And we still do more at home. Even as women overtook men in the college-educated labor force by a slim 50.7% in 2022, according to Pew Research.
How is this changing the dynamics in the home? Not entirely.
U.S. women working outside the home at least 35 hours per week spend 1.1 more hours per day on unpaid household caretaking than men do.
That’s according to a 2020 study by Oxfam and the Institute for Women’s Policy Research.
That’s the equivalent of 50 eight-hour work days per year, which adds up to about $77.9B in GDP according to the study’s math. And that’s just for women working outside the home.
And the leisure gap between men and women isn’t just a mom thing. Men have more leisure time than women, whether there are kids in the house or not, and at any age, according to Pew Research.
There are also plenty of takes on how women’s “leisure” is different than men’s as well, often more centered on home activities or involving coordination, planning and the like. Anne Helen Peterson is one author who writes extensively on this.
The glass ceiling, version 2000s
And women’s careers can stall out before reaching the highest levels at this same timeframe. Women’s advances to the very top leadership roles stalled out in the last 20 years and a significant pay gap exists between the highest level male and female leaders.
Only 25% of college-educated women working full-time earn above the median of similarly educated and employed men.****
And it’s lonely at the very top:
Only 6% of these women achieve what the top 20% of male earners make.
Only 3% make as much as the top 10% of men.
Depressed yet? Deep breaths, we’re almost there!
It’s a white woman thing
While it’s been shown that black and brown women face much more allostatic and overall stress, white women are overwhelmingly the market for these drugs. Interestingly, Asian women who report the least perimenopausal issues, use the
The National Health & Nutrition Examination survey found that amongst women:
22.3% of white women had used antidepressants in the past 30 days, compared to 10% of Black women, 8.9% of Latina women, and 3.4% of Asian women.
Cultural stigma, culturally appropriate tools, access to care and more could be factors here. But so could community support, cultural expectations and more. There’s a lot to research here but the numbers needed to be included for a fuller picture.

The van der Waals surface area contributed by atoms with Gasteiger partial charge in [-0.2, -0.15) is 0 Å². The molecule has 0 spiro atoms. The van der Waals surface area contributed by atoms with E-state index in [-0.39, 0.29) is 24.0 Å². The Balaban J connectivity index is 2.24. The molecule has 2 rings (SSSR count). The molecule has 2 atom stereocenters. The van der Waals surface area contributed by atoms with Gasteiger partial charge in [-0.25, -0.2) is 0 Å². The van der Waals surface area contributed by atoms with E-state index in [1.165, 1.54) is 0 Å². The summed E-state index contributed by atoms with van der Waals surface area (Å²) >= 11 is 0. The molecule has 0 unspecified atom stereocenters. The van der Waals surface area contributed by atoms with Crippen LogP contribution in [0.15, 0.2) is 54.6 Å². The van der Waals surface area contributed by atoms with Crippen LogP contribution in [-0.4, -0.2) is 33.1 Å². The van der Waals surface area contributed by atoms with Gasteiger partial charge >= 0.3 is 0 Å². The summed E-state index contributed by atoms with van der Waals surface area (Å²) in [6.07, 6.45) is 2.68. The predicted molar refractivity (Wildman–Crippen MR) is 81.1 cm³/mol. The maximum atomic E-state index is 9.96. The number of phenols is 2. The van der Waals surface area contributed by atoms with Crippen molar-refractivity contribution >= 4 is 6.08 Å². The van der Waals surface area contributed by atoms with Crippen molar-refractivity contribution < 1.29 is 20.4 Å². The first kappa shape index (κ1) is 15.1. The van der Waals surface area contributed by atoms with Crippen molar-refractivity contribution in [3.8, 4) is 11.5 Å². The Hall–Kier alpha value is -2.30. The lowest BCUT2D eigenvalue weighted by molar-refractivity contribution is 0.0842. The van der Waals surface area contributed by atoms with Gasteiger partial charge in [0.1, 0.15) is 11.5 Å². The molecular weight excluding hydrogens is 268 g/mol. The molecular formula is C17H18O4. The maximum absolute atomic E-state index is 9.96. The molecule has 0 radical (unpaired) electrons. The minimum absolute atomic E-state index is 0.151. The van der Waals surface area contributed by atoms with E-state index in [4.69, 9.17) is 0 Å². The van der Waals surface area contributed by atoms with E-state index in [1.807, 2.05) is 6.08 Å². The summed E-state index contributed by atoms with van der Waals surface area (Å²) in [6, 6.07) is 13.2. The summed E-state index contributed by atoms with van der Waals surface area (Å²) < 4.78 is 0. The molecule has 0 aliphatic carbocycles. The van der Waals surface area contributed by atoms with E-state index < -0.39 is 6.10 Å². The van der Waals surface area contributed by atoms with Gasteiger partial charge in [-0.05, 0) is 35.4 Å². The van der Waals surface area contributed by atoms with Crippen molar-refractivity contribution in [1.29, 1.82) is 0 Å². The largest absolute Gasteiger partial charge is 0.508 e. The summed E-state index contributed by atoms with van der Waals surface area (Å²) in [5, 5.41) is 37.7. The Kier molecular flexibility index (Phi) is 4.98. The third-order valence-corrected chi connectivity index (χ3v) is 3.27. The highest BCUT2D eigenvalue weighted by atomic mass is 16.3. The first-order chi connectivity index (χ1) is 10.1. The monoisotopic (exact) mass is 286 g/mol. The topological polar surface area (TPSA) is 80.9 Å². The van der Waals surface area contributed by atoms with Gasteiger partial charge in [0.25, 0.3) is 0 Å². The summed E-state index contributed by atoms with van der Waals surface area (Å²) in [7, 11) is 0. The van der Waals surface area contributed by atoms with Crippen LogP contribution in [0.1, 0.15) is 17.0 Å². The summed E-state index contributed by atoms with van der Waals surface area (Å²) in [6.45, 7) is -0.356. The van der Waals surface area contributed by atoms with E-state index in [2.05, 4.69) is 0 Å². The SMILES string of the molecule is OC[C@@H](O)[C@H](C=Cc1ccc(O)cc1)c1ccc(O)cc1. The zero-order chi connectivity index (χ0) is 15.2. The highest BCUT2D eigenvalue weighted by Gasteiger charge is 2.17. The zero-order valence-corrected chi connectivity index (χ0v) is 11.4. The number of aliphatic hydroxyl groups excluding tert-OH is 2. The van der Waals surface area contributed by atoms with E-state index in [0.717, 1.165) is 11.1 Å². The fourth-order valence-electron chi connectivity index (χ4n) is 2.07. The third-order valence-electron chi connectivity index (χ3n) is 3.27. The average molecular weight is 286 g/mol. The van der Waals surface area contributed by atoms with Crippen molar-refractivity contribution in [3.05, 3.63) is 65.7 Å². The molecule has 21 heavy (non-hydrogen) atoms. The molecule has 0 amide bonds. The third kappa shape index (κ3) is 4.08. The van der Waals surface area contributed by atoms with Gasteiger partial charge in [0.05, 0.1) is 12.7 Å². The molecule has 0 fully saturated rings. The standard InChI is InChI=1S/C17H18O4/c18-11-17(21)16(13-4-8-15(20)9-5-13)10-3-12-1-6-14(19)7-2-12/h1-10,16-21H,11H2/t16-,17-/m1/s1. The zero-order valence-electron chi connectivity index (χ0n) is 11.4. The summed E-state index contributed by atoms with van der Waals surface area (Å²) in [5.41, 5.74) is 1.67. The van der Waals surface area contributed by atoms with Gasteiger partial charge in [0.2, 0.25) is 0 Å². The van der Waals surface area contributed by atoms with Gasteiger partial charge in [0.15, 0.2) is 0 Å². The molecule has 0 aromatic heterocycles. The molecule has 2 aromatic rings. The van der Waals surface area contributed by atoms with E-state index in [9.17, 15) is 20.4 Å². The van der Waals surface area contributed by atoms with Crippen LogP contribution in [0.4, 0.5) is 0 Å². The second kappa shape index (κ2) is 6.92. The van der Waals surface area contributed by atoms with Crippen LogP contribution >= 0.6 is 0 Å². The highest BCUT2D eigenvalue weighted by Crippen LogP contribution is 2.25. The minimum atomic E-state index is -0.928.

But are the antidepressants working?
With friends talking Zoloft between catching up on elder care, kids, careers, flatlining and how the Pilates isn’t enough anymore — is it any wonder we turn to anti-depressants at such a high rate?
We need help!
Unfortunately, it’s not clear that the results are always there.
Important note: We are not encouraging any woman not to seek help, nor are we encouraging anyone not to take these drugs. Simply looking deeper at the information and asking questions.
Again, researchers analyzed data from the U.S. National Center for Health Statistics’ survey from 2005 to 2015.
They looked at all 17.5 million men and women who were newly diagnosed with depression in each of those years, with 58% going on an antidepressant (no specific antidepressants were specified).
The group looked like this: nearly 90% white, 63% middle to upper class, two-thirds female. Average age: 48 (And so far, this all checks out).
After two years, those taking antidepressants reported feeling no better physically or mentally versus those who didn’t take the antidepressants.
Other studies cite a limited difference on patients taking a placebo vs a prescription, and indicate that this may be particularly true for milder depression or mood disorders. The results appear to be more dramatic for serious depressive episodes.
So while people scoff at the placebo effect, it is very real. And nearly as effective for most non-serious mood issues. Which indicates both the power of human belief and the mind, and perhaps the ability to seek other sources.
There are also studies showing how third-party trials not conducted by pharmaceutical companies have less dramatic results than those reported by pharmaceutical companies.
The role of marketing
Women doing more is normalized. So are antidepressants, along with putting women on other medications. It started in the 1960s, with Valium. That only sped up when the FDA allowed pharmaceutical advertising targeting consumers in 1983. Our generation grew up on “ask your doctor” ads and Prozac Nation. The spend keeps growing, and the world changes and gets more isolating and complex.
Pharmaceutical companies spend billions on advertising for antidepressants. They’re also involved in research: 80% of meta-analyses of studies—the “evidence” often referred to by researchers—have ties to pharmaceutical companies. One-third of the 185 meta-analyses examined in one study published in the Journal of Clinical Epidemiology was actually written by pharmaceutical company employees.